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stantial Logos, or at most supposed him to stand foremost in the rank of creatures. The Apostle further styles the same Logos, Eternal Life', to intimate his eternal existence, in opposition to the same heretics. He adds, which was with the Father, parallel to what he says in his Gospel, was with God 2.

"In the second chapter of the Epistle, the Apostle describes the antichristian heretics of that time as denying that Jesus is Christ, which amounted to the same with denying the Father and the Son; because whosoever denieth the Son, the same hath not the Father. Cerinthus denied that Jesus was Christ, dividing Christ from Jesus; and he, of consequence, denied the Son, because he allowed not that Jesus was personally united with the Word, the eternal Son of God; nor that the Logos which he speaks of, was the only-begotten of the Father, being Son only of the only begotten, according to his scheme; so that he totally disowned the divine Sonship, both of Jesus and Christ, and by such denial denied both the Father and Son'.

"The Apostle goes on to say, Whosoever shall confess that Jesus is the Son of God, God dwelleth in him, and he in God. Where again he manifestly strikes at the Cerinthian and Ebionite principles, which allowed not Jesus to be the Son of God, in any true and proper sense, such as St. John lays down in several places of his writings, but particularly in the entrance to his Gospel.

"In the chapter next following, the Apostle repeats the same thing as before, or uses words to the same effect; Whosoever believeth that Jesus is the Christ, is born of God"; and soon after adds, Who is he that overcometh the world, but he that believeth that Jesus is the Son of God? Here lay the main stress,-to believe that Jesus, who was truly and really Man, was as truly and really the eternal Son of God. The Apostle in the next verse seems to point at the Docetæ, as he had before done in the same Epistle ", being equally concerned to maintain that Christ had real flesh, as that He had real Divinity; that so the faith of the Gospel might stand upon this firm foundation, that the Eternal Son of God became Son of Man for the salvation of mankind. Hereupon therefore the Apostle, in defence of Christ's real humanity, says, This is He that came by water and blood". What he elsewhere expresses by His coming in the flesh, here he expresses more emphatically, by His coming in, or by, water and blood; alluding to what Christ shed at His passion, as a proof that He had then a real body, and was really man, not a spectre, phantom, or apparition, as some heretics pretended. It is to be noted, that the ancient visionaries (who were the Simonians, Menandrians, Saturnilians, and Basilidians), being ashamed perhaps to confess Christ crucified 13, contrived any wild supposition imaginable to evade it. Basilides pretended that Christ Himself did not suffer, but that Simon of Cyrene was crucified in His room 1. The elder Docetæ said that Christ had no real body, and suffered in appearance only.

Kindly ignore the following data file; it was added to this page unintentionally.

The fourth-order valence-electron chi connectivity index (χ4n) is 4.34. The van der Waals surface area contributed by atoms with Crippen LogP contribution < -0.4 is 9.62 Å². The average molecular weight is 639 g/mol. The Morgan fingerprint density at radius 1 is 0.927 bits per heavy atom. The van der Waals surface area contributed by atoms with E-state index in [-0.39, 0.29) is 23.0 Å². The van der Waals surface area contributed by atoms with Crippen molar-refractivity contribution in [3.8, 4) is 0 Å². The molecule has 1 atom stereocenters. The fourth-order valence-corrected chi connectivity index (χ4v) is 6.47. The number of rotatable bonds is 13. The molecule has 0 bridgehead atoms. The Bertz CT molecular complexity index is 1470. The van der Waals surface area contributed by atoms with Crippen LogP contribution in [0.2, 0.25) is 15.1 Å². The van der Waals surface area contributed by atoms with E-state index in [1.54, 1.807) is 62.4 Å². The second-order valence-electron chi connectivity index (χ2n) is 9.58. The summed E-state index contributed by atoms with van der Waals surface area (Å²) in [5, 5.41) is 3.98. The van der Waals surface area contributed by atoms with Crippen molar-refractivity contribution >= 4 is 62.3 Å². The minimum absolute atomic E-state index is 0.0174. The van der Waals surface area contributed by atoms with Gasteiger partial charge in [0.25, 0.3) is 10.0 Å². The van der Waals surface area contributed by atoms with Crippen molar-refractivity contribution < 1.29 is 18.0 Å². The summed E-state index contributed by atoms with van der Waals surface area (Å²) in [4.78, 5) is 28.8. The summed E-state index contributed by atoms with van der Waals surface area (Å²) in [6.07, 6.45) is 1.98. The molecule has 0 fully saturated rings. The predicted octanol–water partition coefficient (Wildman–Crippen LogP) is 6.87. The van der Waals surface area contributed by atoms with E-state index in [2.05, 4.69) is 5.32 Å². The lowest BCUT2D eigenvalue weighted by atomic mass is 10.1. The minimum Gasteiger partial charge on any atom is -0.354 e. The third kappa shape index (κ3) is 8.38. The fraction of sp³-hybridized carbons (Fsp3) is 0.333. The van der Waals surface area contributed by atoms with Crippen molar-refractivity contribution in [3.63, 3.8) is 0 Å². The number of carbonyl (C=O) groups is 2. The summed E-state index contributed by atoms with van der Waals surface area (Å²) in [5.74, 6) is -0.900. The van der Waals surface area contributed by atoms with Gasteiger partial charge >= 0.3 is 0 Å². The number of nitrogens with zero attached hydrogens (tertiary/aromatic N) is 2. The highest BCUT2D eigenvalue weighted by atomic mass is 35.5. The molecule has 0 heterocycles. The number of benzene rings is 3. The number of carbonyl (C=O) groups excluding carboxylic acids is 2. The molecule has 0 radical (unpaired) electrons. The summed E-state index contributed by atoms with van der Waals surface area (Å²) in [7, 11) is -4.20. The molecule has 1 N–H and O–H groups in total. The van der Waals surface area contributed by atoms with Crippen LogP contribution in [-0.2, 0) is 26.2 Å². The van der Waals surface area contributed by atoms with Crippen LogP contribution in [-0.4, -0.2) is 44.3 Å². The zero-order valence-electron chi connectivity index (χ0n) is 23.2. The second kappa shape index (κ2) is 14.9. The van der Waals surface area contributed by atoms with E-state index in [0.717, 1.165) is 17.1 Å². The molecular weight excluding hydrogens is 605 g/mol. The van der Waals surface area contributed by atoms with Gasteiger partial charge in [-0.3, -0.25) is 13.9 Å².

"But the Apostle here emphatically observes that Christ came by water and blood: this shedding of both water and blood out of his side, at his Passion, was a demonstration, that there was a real body then hanging upon the cross, not a phantom, or a spiritual substance. Which very argument is well urged by Irenæus and Novatian", in proof of the same thing, against the Docetæ. As St. John is the only Evangelist who has related that circumstance of the Passion ", so it is observable

11 John i. 2. Compare 1 John v. 20.

2 Conf. Tertull. contra Prax. c. xv. Bp. Bull, Judic. Eccles. c. ii. sect. 5, p. 295.

31 John ii. 22.

4 1 John ii. 22. 66 Apostoli verba commune Cerinthi et Ebionis dogma manifesti perstringunt, nam illi ambo Jesum esse verum Dei Filium ante Mariam, adeoque ante res omnes creatas ex Deo Patre natum omninò negabant, ac proinde, Apostolo judice, neque Deum Patrem reverâ confessi sunt; siquidem à revelato Evangelio, nemo potest Deum Patrem ritè colere aut credere, nisi qui Deum Filium simul amplectatur." Bull, Judic. Eccl. c. ii. sect. 5, p. 296.

5"Dum enim Cerinthiani negabant Jesum esse Christum per veram scilicet perpetuamque unionem, Christum insuper Filium Dei verum et unigenitum inficiebantur; perinde hoc erat ac si et Patrem et Filium negassent, cum, ut rectè Joannes dicit, Qui Filium negat, nec Patrem habeat.-Eo ipse enim, dum negabant Jesum esse Christum, nec ipsum quoque Christum pro Dei Filio agnoscebant, non poterant non multò magis negare. Jesum esse Filium Dei." Buddæi Eccles. Apostol. p. 445.

6"Non est dubitandum, quin Apostolus his verbis confessionem exigat illius Filii Dei, quem ipse ex parte supra in hâc Epistolâ prædicaverat, et plenius in Evangelio suo declarat, nempe Filii Dei, qui sit Dei Patris Aóyos, qui in principio erat, et apud Deum erat, et Deus ipse erat, per quem omnia facta sunt, &c.— Hujusmodi verò Dei Filium Jesum nostrum esse, non confessus est Cerinthus, neque post ipsum Ebion." Bp. Bull, Judic. c. ii. sect. 9, p. 297.